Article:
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Part 2: Being Authentic – What Does It Take?

In this video, I would like to focus on two specific characteristics that authentic people share.

These are commitment and courage.

I would like to explore these two specific ingredients a bit more deeply today.

1. Committment: There is no shortcut to authenticity. It is a choice we can make  – to be engaged in an ongoing learning and growing process throughout our lifetime. In this sense becoming and being authentic requires an ongoing commitment to learning from our mistakes through self-reflection and introspection.

It is a commitment to maturing and evolving our minds and opening our hearts. And this, in my view, is the path to authenticity and psychological growth. Through this is ongoing commitment, we will increasingly experience an acceptance of who we really are; including our gifts, our strengths, and most importantly, our vulnerabilities and many imperfections.

We will get to this place of self-acceptance through our steady commitment to finding what is right for us, holding to it, and learning to negotiate what is true and important to us within our relationships in life.

In this sense being authentic and becoming authentic is a daily practise.  It is a bit like developing and training a muscle, which I like to call our authenticity muscle. We are able to develop and strengthen this muscle by exercising it on a regular basis – by expressing our thoughts, feelings and concerns in a thoughtful way.

2. Courage: Now, let’s talk about courage and authenticity.

E.E. Cummings, the American poet, wrote:

It takes courage to grow up and become who you really are.’

What did E.E. Cummings meant by this?

I believe, authenticity and vulnerability go together. They are often companions. It takes courage to be vulnerable.

It takes courage to stand up for our own values, especially if they don’t fit with the view and opinions of others – maybe family, friends, or colleagues. It can be exposing. There is a risk when speaking openly and authentically. The risk is that we might be disapproved of , disliked, rejected, or judged, or excluded.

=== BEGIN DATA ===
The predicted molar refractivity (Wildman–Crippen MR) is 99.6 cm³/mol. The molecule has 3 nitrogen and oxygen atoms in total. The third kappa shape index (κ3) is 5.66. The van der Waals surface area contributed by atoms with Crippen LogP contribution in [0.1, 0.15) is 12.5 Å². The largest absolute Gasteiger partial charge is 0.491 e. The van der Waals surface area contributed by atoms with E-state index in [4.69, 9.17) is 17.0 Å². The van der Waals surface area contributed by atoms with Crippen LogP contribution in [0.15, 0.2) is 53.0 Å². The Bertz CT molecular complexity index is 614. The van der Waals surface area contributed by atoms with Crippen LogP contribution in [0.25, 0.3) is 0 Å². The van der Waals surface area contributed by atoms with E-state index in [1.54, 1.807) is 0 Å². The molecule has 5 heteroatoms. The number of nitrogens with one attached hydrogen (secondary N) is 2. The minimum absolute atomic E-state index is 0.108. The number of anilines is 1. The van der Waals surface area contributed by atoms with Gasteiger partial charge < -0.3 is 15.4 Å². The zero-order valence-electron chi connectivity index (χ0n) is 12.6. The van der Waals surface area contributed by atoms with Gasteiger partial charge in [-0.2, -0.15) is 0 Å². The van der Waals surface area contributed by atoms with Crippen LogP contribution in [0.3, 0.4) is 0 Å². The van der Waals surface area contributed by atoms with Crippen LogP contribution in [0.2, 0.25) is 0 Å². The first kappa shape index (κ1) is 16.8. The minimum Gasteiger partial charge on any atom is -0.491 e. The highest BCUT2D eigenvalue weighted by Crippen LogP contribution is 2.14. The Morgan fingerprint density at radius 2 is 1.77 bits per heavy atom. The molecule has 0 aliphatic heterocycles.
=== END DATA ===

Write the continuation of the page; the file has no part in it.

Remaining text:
Therefore, it takes courage to say, for example: ‘It doesn’t feel comfortable when you speak to me like this.’ Or: ‘ I’m sorry,  I am unable to help on this occasion.’ Or: ‘ I am really sorry, but my perception of this matter is very different to yours. Let’s agree to disgree.’

We all know from our own experience that it can be very exposing to express an opinion that is not popular. It can be scary and deeply uncomfortable when we are called to stand up for our own values. It can feel a bit like being naked and everyone else is fully dressed.

Being true to our inner values requires us to withstand this deep discomfort of potential and sometimes real disapproval, conflict, and maybe rejection.

Being authentic demands accepting and loving ourselves, even if others don’t.

Overall,  I believe that being true to ourselves, our values, our boundaries – is the key to living a satisfying and meaningful life.

What is the alternative? The alternative is wearing a mask, hiding and concealing who we really are. And this, sadly, often goes hand in hand with emotional difficulties.

I hope this is helpful.

Kirsten Heynisch

I have trained and worked as a Clinical Psychologist and Psychotherapist for over 25 years, and specialise in Depression Therapy, PTSD counselling, Group Therapy, and BPD Therapy.

To get started on your path to recovery, healing and positive transformation, contact me today to arrange your FREE, 15-20 minute, telephone consultation, where together we can talk about your current situation and start establish the best possible way.

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